Science & liberalism

By Razib Khan | March 28, 2009 2:38 pm

Faith in science and social conservatism:

Except for crime and gun control, faith in science is associated with socially liberal positions. For guns and crime, the direction of the relationship is liberal, but the relationships are not statistically significant.

I’ve dug through the GSS on this and this seems about right. Even on topics where many would assume that conservatives trump liberals, there isn’t a strong difference. For example, Genetically Modified Foods:


gmopol.png
The main exception seems nuclear energy. But the key is social liberalism; there’s a lot of sympathy for economic neoliberalism among the technocracy. Or there was….

CATEGORIZED UNDER: Culture
  • bioIgnoramus

    “faith in science”: hm.

  • http://pages.sbcglobal.net/zimriel David Ross

    bioIgnoramus made a suspicious-sounding grunt. Allow me to attempt to articulate my own suspicions:
    When a “social liberal” declares “faith in science”, I must assume it’s a faith without understanding. Even granted that social liberals’ mean IQ is 115 (and I doubt that), that’s still too low on the bell curve to understand science. To understand science, I think, demands a thorough familiarity with calculus, differential equations, and statistics; and, most of all, an internalisation of the naturalistic ethic – IQ 135, at least. Most social liberals don’t, and can’t, “get” science any more than most Southern Baptists do or can.
    So when a moderately-intelligent person claims a “faith in science”, what s/he is really doing is declaring faith in progress and, incidentally, faith in an elite. This can easily mutate into a political religion, most likely hierarchal; and right now Progressivism is the safest route.

  • bioIgnoramus

    “To understand science, I think, demands a thorough familiarity with calculus, differential equations, and statistics…. – IQ 135, at least”: I suspect that the facts are against you. I certainly hope that they are.
    “what [she] is really doing is declaring faith in progress and, incidentally, faith in an elite”; there, I suspect, you are spot on.
    Anyway, I hope that my attitude towards science is based more on empirical evidence, and the reasoning that links disparate pieces of evidence, than “faith”. Mind you, (i)I’m rather choosy about what I classify as science, and (ii) having found that it all “came easy” when I was young, perhaps I’m patting myself on the back improperly.

  • http://religionsetspolitics.blogspot.com/ Joshua Zelinsky

    David, speaking as someone who is a math grad student currently TAing calculus, none of the areas of math you mention require that much brainpower to get. Moreover, IQ is not that well correlated with being able to do math well.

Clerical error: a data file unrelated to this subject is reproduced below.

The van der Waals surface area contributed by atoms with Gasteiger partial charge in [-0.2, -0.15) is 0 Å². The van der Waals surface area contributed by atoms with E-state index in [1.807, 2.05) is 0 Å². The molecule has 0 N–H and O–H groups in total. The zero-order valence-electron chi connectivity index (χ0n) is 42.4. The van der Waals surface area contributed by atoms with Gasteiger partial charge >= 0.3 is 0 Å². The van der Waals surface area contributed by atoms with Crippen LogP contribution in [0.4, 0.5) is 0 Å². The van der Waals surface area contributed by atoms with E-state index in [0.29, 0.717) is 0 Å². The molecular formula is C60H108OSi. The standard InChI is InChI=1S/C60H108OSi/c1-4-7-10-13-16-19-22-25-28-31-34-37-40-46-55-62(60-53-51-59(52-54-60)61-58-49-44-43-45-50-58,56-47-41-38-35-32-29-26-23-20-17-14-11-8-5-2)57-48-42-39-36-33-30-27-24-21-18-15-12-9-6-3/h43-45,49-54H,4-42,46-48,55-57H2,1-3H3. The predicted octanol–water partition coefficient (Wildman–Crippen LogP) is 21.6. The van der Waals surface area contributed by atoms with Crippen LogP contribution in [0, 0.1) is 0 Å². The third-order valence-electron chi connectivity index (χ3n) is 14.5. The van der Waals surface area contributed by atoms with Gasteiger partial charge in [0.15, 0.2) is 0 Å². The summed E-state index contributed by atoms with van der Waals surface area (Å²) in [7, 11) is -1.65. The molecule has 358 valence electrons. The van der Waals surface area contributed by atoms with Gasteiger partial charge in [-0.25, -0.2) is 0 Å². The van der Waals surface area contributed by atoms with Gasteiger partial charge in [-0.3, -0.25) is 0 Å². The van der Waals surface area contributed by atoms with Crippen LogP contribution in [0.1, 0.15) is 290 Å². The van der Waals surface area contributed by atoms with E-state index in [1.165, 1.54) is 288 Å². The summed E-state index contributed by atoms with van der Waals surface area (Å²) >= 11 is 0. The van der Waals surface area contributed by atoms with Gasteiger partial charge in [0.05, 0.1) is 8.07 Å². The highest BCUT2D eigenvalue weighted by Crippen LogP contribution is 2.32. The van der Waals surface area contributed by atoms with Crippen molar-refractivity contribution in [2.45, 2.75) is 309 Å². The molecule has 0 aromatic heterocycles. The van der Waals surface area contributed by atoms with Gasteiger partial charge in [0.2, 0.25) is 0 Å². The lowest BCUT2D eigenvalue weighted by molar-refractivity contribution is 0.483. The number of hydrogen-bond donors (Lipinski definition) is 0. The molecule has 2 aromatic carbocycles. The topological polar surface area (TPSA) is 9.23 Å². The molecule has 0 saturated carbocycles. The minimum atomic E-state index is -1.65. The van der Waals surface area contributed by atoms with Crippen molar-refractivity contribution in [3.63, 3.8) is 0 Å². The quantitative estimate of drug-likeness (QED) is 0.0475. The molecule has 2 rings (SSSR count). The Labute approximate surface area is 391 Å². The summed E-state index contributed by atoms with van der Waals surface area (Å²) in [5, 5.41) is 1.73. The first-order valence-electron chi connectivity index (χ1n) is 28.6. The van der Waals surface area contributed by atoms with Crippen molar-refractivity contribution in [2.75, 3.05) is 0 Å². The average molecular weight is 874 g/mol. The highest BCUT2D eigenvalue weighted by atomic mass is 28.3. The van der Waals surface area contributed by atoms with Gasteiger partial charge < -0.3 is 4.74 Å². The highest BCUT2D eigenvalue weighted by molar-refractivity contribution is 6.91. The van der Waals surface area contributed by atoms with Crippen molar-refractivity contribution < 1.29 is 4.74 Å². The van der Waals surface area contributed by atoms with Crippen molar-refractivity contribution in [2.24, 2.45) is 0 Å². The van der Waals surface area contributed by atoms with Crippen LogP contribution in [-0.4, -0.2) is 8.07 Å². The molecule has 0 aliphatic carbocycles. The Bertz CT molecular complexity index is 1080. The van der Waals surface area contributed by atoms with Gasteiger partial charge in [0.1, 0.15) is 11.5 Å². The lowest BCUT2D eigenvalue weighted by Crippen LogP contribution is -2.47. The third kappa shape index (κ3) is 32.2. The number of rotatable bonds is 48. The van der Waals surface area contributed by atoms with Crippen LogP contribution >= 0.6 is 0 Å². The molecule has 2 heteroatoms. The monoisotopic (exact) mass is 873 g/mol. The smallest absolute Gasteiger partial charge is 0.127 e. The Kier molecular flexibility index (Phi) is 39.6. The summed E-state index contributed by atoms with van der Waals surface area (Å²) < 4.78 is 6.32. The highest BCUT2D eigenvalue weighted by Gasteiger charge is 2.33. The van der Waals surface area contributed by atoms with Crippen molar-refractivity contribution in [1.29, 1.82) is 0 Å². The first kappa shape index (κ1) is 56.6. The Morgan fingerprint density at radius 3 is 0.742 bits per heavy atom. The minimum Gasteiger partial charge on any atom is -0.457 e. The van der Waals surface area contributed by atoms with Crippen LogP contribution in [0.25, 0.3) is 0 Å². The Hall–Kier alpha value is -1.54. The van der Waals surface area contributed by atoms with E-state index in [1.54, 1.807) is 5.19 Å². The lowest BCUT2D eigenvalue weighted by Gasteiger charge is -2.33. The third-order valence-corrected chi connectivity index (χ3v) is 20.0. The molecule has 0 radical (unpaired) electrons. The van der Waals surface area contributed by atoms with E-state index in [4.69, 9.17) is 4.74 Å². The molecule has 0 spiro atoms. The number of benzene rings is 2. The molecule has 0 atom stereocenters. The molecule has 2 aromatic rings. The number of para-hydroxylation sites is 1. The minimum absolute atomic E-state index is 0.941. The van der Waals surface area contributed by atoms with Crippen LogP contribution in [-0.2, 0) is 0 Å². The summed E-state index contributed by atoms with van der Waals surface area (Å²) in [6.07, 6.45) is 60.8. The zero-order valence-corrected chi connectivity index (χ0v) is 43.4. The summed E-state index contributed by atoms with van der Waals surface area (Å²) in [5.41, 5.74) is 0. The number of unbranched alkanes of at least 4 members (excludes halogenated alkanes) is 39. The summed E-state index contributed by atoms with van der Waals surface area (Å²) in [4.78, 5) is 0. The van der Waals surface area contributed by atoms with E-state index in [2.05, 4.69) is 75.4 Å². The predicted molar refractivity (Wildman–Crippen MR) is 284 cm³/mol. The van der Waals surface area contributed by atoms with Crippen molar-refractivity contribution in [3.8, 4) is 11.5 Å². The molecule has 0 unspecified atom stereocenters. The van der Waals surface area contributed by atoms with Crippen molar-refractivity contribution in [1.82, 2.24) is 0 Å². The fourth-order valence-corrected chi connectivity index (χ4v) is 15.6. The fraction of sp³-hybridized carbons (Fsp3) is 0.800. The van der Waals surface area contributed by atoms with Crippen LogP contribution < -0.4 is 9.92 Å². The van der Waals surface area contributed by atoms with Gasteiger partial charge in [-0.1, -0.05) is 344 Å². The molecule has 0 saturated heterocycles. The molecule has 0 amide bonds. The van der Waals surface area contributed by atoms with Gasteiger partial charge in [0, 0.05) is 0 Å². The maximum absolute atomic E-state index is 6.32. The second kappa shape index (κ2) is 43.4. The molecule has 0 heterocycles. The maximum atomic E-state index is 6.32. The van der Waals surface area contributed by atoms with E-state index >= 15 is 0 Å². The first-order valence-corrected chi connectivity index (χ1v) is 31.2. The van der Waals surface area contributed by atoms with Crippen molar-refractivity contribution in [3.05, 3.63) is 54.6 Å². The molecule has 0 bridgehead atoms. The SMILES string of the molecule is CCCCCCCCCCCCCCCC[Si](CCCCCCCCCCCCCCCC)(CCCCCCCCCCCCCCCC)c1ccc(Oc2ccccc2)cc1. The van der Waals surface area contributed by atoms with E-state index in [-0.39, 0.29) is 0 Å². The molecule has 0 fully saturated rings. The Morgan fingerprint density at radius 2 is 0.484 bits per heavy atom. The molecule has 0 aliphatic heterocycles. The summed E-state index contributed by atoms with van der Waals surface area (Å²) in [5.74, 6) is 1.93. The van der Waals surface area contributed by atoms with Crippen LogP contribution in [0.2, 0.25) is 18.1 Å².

Finally, although I frequently tell students that they will need calculus for many different subjects that bottom line is that someone can understand much of the basics of many areas of science without it. Even stronger remarks apply to differential equations. Indeed, most science people don’t even seem to understand how differential equations work, they either use tables to get solutions or use software to get approximate solutions. There’s very little need for understanding them to even do science, much less to understand science that has been done.

  • nonuthin

    Both of your comments are very intelligent and quite interesting. I am fascinated by this subject and would like to learn more. I’m particularly interested in the subject of “naturalistic ethic.” What is it? And can either of you direct me to some reading material on the subject?

  • outeast

    Re. David Ross’ assertions… I can has No True Scotsman? Sorry, but absent a hell of a lot more evidence (any at all would be nice, really) that just sounds exactly like the kind of absurd generalization from prejudice that ‘conservatives’ often (rightly) object to from ‘liberal’ commenters.

  • http://hertzlinger.blogspot.com Joseph Hertzlinger

    The main exception appears to be in an area where opposition to science can do the most damage.

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This blog is about evolution, genetics, genomics and their interstices. Please beware that comments are aggressively moderated. Uncivil or churlish comments will likely get you banned immediately, so make any contribution count!

About Razib Khan

I have degrees in biology and biochemistry, a passion for genetics, history, and philosophy, and shrimp is my favorite food. In relation to nationality I'm a American Northwesterner, in politics I'm a reactionary, and as for religion I have none (I'm an atheist). If you want to know more, see the links at http://www.razib.com

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